Top 5 Soccer Injuries

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Top Five Football (Soccer) Injuries

Football players are predisposed to injury due to the fast-paced nature of the sport and the technical aspects of the game including tackling, dribbling and physical contact between players. The good news – with preventative measures and a guided rehabilitation plan from a Physiotherapist, players can ensure they spend more time on the field than sitting on the sideline injured.

  1. Hamstring Strain

The hamstrings are made up of three muscles of the posterior thigh. During training or game play the hamstring muscle can be forced beyond its stretching limit leading to a tear in the muscle tissue. The degree of damage to the muscle can be graded as Grade 1 (limited number of fibres <~5%), Grade 2 (~50% of muscle fibres torn) or Grade 3 (complete rupture) Injury. Immediate treatment of any muscle injury involves RICE – Rest, Ice, Compression, Elevation and depending on the degree of injury will require a period of relative rest and gradual return to sport with a specific rehabilitation program progressed by a Physiotherapist.

  1. Lateral ankle sprain

A lateral ankle sprain or “sprained ankle” is one of the most common injuries seen among football players. It is caused when the ankle is forced inwards beyond the point of ligament and soft tissue support. This results in ligamentous damage around the ankle and the capsule surrounding the ankle. Damage to these structures causes bleeding within the tissues causing the ankle to swell. Following initial swelling management and rest, a rehabilitation plan incorporating proprioception, balance and strength exercises is important to ensure stability at the ankle is regained. Ankle taping can be used as a preventative measure or for support around the ankle joint following a lateral ankle sprain.

  1. Anterior cruciate Ligament injury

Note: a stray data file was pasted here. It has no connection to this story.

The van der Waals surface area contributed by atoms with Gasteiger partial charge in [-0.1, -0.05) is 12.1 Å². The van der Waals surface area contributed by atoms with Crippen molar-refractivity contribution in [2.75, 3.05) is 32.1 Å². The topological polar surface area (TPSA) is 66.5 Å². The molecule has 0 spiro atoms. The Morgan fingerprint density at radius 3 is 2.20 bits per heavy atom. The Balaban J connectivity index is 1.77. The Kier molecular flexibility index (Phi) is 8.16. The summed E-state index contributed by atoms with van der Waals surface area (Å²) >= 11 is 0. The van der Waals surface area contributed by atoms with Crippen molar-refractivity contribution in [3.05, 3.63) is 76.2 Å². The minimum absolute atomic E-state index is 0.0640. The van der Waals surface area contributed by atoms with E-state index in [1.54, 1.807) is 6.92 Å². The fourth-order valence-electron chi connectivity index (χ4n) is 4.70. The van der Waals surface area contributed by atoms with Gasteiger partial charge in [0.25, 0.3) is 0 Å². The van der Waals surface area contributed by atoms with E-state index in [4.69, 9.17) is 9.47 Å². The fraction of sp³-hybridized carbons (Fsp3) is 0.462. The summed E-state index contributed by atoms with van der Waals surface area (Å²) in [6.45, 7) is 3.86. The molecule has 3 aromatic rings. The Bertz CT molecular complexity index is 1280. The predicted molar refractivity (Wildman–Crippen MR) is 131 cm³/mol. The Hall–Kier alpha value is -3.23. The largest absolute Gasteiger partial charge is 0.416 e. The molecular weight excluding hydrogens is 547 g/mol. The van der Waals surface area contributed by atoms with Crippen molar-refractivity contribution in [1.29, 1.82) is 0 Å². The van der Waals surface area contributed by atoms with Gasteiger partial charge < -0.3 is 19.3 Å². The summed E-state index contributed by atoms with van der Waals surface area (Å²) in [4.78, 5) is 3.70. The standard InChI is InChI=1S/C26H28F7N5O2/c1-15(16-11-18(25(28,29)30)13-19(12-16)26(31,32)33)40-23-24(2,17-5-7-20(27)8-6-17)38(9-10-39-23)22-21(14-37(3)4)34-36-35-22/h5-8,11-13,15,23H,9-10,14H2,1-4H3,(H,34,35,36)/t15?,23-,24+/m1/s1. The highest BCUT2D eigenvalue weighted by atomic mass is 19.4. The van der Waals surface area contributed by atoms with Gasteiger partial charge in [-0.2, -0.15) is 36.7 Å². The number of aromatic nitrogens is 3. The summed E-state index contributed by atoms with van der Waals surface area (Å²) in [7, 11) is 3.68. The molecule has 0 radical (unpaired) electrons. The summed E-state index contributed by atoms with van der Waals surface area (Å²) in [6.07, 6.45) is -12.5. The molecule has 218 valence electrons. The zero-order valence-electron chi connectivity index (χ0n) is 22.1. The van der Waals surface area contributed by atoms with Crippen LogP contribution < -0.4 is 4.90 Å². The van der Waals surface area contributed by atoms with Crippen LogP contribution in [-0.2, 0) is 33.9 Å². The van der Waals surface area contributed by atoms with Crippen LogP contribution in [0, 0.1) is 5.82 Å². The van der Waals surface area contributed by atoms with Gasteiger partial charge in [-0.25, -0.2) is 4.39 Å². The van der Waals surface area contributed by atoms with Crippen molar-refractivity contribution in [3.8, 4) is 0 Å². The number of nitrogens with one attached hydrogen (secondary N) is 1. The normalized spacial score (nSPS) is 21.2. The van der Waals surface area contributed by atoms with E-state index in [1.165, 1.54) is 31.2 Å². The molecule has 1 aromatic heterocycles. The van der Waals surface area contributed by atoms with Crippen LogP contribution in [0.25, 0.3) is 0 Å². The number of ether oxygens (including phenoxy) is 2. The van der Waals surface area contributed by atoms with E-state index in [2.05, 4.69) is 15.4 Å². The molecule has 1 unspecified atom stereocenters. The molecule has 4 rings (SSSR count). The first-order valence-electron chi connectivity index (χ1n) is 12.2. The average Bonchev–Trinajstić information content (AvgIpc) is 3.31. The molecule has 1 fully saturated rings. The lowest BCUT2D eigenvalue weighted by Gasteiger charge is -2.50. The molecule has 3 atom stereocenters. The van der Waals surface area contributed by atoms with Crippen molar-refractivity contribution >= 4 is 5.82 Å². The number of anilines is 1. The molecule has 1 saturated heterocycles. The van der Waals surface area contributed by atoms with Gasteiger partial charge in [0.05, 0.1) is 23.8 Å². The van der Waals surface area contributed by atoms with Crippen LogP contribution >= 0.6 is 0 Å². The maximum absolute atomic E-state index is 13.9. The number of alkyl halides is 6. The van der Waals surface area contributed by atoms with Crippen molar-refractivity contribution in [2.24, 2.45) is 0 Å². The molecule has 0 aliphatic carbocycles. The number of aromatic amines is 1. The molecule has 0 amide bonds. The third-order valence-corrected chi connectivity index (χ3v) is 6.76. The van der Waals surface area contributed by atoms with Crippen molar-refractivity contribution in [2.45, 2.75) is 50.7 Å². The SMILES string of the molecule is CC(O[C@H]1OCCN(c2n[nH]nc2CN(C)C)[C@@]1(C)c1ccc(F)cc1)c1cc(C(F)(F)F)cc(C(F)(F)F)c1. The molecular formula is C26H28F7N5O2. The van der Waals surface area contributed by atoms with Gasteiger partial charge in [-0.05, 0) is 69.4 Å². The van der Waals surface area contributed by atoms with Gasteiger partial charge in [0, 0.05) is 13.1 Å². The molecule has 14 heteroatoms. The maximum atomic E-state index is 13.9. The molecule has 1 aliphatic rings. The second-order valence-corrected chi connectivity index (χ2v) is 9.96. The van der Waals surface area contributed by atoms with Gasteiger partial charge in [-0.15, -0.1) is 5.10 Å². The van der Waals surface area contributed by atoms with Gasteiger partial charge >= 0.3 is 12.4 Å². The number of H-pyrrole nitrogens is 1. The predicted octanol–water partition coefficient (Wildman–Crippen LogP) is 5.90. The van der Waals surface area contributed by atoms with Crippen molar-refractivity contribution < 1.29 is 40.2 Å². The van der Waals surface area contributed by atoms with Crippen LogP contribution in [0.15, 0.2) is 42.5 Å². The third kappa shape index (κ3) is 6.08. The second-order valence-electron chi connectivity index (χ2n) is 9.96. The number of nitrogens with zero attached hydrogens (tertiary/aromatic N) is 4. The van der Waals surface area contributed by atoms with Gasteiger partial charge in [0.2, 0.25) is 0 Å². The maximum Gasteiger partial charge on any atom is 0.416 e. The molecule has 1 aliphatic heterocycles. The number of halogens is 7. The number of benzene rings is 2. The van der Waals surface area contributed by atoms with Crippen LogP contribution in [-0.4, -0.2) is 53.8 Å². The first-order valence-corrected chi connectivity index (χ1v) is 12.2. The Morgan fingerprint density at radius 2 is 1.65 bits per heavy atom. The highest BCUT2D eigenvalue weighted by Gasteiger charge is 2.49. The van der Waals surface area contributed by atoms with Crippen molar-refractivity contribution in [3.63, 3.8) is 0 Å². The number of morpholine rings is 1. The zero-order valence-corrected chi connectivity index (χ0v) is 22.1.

The Anterior cruciate ligament is one of the four main supporting ligaments connecting the thigh bone to the shin bone. Its main role is to prevent excessive forward movement of the tibia (shin bone) and to prevent excessive rotation at the knee joint. Rehabilitation following ACL injury will depend on the degree of damage to the ligament. Following orthopaedic consultation conservative physiotherapy treatment and strengthening may be indicated if there is minimal damage to the ligament. Surgical intervention may be needed to repair a significant ligament injury which will require a longer period of rehabilitation and atleast 6-9 months before returning to sport.

  1. Knee Cartilage Tear – Meniscal Injury

Due to repetitive twisting movements meniscal injury is a common football injury. The medial and lateral menisci are two C-shaped cartilages situated on the top of the tibia within the knee joint. A small meniscal tear may settle with Physiotherapy treatment and a strength and conditioning rehabilitation plan to return to full function, however a more significant tear may require surgical intervention.

  1. Muscle Contusion

A contusion or bruise refers to the collection of blood outside of the blood vessel under the skin and is a result of significant impact to the muscle. Acute management is essential following a contusion. Physiotherapy can perform a thorough assessment to identify the severity of injury, provide significant benefit in aiding progression of healing and provide supportive taping for the area.

 

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